In the 30s, not only “serious” short stories for general magazines but also his serials attracted the eyes of the military government that considered those “immoral” writings disturbing the feelings of the people in wartime. Rampo was thus compelled to write even more “diluted” detective fiction for children, which resulted in a series of juvenile literature—The Boy Detective Clubs series—starting from Kaijin Nijūmensō (怪人二十面相; English: The Fiend with Twenty Faces) in 1936. Ironically enough, it was not Rampo’s serious detective fiction but those juvenile novels—despite their low quality—that most faithfully realized the format critics’ expectation for “authentic” detective fiction. Here, the genius detective Akechi Kogorō, who first appeared in his “serious” short story in 1925, is transformed from a bored intellectual in quintessentially Japanese attire to a sophisticated modern gentleman in white suits. (Saito, 122)Reference:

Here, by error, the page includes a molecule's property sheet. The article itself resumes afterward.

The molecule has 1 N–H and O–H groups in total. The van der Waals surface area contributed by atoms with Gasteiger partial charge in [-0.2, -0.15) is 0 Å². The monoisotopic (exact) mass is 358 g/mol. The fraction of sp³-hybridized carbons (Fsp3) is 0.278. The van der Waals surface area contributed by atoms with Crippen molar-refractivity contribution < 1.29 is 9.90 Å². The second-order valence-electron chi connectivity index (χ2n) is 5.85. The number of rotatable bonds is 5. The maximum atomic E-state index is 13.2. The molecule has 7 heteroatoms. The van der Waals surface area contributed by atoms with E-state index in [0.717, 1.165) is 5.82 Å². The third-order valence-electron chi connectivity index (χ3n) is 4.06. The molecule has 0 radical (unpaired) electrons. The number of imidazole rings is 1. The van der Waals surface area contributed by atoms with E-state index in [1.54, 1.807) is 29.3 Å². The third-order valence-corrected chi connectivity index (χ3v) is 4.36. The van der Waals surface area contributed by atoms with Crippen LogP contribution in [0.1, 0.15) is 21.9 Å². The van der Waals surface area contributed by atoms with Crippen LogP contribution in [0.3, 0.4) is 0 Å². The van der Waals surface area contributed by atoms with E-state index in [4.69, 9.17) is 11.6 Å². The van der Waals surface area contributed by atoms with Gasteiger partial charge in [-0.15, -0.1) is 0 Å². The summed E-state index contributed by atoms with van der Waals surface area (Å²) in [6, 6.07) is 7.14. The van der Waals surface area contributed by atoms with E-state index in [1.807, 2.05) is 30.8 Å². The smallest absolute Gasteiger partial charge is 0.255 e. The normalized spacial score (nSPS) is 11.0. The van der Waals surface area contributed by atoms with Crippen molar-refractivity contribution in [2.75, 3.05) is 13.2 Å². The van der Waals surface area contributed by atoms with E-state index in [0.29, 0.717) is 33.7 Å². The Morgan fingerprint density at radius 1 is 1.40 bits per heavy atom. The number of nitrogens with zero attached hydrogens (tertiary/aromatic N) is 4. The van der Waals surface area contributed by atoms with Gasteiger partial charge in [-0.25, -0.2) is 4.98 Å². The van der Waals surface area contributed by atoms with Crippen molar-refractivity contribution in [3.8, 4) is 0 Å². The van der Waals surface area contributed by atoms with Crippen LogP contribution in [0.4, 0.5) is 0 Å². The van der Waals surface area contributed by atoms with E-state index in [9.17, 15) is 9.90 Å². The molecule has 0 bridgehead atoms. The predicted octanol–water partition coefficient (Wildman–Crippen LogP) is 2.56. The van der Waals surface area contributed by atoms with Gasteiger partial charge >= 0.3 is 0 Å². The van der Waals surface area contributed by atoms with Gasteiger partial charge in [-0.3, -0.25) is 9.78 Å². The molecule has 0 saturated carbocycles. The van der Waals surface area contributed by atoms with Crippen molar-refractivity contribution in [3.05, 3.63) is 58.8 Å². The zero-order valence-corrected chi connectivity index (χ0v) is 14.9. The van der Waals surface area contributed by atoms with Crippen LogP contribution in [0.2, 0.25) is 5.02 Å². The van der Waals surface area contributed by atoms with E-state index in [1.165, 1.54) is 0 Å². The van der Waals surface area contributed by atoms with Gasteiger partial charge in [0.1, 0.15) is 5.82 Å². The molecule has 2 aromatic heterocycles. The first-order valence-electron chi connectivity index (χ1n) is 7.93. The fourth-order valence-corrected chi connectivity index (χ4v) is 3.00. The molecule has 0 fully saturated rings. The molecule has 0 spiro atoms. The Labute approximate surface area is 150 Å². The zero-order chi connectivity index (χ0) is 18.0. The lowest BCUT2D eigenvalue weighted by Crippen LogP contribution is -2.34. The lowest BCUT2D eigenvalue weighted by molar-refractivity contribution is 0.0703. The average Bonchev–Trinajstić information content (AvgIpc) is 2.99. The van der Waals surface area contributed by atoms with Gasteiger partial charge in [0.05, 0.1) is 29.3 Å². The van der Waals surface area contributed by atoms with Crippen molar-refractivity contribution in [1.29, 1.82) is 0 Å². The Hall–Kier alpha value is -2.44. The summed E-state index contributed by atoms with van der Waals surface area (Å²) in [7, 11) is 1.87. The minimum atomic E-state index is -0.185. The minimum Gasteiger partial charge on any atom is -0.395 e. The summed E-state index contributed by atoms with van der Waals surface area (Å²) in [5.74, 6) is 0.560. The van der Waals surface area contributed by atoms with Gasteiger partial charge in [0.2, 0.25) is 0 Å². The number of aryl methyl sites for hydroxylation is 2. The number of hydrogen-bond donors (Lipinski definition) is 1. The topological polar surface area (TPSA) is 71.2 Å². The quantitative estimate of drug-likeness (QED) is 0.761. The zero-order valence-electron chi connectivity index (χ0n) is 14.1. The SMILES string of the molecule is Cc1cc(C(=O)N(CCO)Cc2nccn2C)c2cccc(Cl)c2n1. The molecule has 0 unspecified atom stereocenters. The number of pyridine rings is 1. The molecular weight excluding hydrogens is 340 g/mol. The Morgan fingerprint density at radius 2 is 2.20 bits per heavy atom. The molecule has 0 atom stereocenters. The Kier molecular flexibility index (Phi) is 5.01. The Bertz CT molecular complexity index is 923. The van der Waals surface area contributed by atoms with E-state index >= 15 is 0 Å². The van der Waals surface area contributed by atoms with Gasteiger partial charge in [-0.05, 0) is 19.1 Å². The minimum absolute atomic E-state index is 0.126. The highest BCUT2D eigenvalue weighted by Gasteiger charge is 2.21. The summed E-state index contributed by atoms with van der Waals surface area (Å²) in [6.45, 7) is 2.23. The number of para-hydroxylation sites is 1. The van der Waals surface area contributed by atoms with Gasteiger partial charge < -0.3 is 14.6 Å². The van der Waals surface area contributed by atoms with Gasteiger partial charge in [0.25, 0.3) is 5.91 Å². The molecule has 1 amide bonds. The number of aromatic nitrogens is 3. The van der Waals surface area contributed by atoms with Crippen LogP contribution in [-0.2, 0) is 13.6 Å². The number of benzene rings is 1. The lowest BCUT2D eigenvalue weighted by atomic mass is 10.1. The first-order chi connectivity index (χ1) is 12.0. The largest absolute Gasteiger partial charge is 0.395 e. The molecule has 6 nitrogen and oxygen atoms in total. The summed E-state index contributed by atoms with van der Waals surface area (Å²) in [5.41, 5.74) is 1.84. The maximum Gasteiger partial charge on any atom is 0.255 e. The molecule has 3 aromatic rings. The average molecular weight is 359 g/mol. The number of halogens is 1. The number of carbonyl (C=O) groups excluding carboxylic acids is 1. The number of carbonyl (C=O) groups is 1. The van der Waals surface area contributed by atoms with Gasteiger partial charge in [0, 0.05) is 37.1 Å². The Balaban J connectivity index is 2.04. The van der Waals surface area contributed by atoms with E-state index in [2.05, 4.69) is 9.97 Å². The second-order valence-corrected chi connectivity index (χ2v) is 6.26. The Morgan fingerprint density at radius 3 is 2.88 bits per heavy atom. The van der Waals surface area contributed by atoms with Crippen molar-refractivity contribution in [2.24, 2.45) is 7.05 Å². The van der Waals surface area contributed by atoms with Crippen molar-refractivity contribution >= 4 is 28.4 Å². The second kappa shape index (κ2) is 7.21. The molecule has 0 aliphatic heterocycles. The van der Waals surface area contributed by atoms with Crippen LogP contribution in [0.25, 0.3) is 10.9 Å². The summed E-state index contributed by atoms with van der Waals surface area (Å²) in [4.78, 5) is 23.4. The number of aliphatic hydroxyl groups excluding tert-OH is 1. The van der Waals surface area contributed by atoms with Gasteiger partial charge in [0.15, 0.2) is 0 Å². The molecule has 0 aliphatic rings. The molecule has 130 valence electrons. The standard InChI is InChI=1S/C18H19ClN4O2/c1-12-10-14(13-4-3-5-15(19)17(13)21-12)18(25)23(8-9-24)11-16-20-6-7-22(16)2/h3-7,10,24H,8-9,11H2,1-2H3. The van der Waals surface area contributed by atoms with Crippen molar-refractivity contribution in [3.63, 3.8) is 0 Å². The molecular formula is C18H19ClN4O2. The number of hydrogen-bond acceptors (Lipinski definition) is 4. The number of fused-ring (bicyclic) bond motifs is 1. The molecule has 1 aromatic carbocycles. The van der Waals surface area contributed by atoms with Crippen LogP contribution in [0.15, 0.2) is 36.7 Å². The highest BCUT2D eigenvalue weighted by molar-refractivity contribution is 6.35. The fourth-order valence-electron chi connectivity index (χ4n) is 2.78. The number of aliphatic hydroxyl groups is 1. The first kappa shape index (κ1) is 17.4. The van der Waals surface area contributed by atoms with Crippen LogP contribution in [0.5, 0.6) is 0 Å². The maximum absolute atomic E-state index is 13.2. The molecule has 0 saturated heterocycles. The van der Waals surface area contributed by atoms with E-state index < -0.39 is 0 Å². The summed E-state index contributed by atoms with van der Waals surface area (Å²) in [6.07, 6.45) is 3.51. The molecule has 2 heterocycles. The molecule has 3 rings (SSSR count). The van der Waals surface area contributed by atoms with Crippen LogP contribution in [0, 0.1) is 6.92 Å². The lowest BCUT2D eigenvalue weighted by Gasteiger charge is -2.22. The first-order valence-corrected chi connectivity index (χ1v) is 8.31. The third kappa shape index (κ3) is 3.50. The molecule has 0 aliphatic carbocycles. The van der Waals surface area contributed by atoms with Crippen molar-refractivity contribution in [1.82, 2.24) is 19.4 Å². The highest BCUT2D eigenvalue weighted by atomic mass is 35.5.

Saito, Satomi. “Culture and Authenticity: The Discursive Space of Japanese Detective Fiction and the Formation of the National Imaginary.” Ph.D. dissertation, University of Iowa, 2007. Web.